If the above treatments don't work, a prescribed medication called imipramine may be recommended.

Imipramine also relaxes the muscles of the bladder, increasing its capacity and reducing the urge to urinate.

Side effects of imipramine include dizziness, dry mouth, headache, and increased appetite. These should improve once your child’s body gets used to the medication. It's important that your child doesn't suddenly stop taking imipramine because it can lead to withdrawal symptoms such as feeling and being sick, anxiety and difficulties sleeping (insomnia).

Treatment should be reviewed after three months. Once it's felt your child no longer needs to take imipramine, the dosage can be gradually reduced before the medication is stopped completely.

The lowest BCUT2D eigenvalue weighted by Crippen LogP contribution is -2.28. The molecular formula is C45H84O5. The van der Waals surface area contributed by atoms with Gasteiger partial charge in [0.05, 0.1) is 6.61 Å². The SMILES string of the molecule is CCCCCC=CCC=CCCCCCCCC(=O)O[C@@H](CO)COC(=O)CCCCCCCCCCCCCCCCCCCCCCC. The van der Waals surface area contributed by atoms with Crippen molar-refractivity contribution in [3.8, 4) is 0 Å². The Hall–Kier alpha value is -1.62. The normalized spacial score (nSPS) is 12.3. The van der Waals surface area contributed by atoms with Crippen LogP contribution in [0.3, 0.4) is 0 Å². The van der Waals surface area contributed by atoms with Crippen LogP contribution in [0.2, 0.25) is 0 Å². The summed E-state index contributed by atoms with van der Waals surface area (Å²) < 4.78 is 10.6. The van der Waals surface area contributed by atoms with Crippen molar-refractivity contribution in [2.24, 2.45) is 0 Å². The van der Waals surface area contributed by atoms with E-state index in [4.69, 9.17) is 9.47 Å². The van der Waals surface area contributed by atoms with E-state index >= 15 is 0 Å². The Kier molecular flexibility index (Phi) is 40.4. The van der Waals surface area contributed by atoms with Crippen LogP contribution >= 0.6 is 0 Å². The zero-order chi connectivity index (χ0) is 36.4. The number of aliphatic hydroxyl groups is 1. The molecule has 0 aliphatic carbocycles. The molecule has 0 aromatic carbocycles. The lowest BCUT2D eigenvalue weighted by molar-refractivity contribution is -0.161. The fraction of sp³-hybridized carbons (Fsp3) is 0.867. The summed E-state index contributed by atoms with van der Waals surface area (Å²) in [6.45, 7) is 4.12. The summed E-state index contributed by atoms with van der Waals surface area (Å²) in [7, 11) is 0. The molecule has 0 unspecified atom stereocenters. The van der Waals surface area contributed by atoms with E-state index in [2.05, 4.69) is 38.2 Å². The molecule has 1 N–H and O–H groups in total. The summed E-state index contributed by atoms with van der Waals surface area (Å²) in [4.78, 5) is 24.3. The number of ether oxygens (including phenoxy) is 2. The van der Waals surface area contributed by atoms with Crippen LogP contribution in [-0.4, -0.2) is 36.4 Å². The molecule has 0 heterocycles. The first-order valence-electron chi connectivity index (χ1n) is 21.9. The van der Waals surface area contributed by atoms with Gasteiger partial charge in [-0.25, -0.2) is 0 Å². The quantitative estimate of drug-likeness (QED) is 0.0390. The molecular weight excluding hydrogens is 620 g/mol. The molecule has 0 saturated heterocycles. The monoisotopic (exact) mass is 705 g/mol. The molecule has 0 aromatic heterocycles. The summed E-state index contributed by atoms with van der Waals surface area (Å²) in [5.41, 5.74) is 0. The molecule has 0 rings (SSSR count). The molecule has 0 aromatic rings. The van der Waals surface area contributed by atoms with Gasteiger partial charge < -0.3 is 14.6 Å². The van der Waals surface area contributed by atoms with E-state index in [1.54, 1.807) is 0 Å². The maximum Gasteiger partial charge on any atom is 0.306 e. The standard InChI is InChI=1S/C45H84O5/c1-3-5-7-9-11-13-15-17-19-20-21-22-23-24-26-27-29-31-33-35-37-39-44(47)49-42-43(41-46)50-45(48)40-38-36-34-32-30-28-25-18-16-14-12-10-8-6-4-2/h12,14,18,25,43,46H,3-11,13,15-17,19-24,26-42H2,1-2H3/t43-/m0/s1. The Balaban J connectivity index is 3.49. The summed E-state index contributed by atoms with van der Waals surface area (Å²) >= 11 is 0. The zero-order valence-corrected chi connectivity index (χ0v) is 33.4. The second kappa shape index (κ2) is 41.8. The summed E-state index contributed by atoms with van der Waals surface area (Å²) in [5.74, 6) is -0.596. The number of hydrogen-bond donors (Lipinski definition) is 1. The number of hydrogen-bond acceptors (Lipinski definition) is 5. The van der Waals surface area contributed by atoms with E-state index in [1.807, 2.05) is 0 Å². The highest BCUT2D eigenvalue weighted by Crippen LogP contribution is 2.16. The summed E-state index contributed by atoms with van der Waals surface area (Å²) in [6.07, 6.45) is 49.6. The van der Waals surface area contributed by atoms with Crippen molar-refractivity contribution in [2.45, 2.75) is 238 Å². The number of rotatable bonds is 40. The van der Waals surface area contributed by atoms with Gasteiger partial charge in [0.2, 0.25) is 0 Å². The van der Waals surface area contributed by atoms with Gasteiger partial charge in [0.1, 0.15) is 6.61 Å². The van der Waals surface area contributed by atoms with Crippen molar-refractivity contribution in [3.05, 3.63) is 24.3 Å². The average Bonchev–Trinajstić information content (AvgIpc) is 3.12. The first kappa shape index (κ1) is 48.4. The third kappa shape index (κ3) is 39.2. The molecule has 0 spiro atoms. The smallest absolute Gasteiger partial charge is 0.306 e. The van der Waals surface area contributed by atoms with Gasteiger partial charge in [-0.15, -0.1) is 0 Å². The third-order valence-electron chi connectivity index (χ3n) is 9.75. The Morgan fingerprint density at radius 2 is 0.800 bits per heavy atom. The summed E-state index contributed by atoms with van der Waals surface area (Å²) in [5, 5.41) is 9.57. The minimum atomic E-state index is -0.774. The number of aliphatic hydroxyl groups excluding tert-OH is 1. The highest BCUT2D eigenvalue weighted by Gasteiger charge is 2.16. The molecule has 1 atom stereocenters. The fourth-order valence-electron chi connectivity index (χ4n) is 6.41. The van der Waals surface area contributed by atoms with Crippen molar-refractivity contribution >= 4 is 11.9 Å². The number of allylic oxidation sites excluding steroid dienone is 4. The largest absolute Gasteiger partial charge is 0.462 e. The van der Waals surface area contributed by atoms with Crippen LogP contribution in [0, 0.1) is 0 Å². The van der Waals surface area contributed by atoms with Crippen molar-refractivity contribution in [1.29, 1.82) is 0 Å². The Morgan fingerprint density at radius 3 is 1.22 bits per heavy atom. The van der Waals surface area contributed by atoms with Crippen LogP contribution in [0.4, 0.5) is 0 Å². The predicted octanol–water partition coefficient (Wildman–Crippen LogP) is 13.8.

Advice for parents

It can be easy for experts to advise parents to remain calm and supportive if their child is bedwetting, but in reality it can be a difficult condition to live with.

While it's important never to blame or punish your child, it's also perfectly normal to feel frustrated.

You should tell your GP if you feel you need support, particularly if you're finding it difficult to cope.

You may also find it useful to talk to other parents who have been affected by bedwetting. Education and Resources for Improving Childhood Continence (ERIC) has a message board for parents.

The advice below may help you and your child cope better with bedwetting:

  • Make sure your child has easy access to the toilet at night. For example, if they have a bunk bed they should sleep on the bottom. You could also leave a light on in the bathroom and put a child’s seat on the toilet.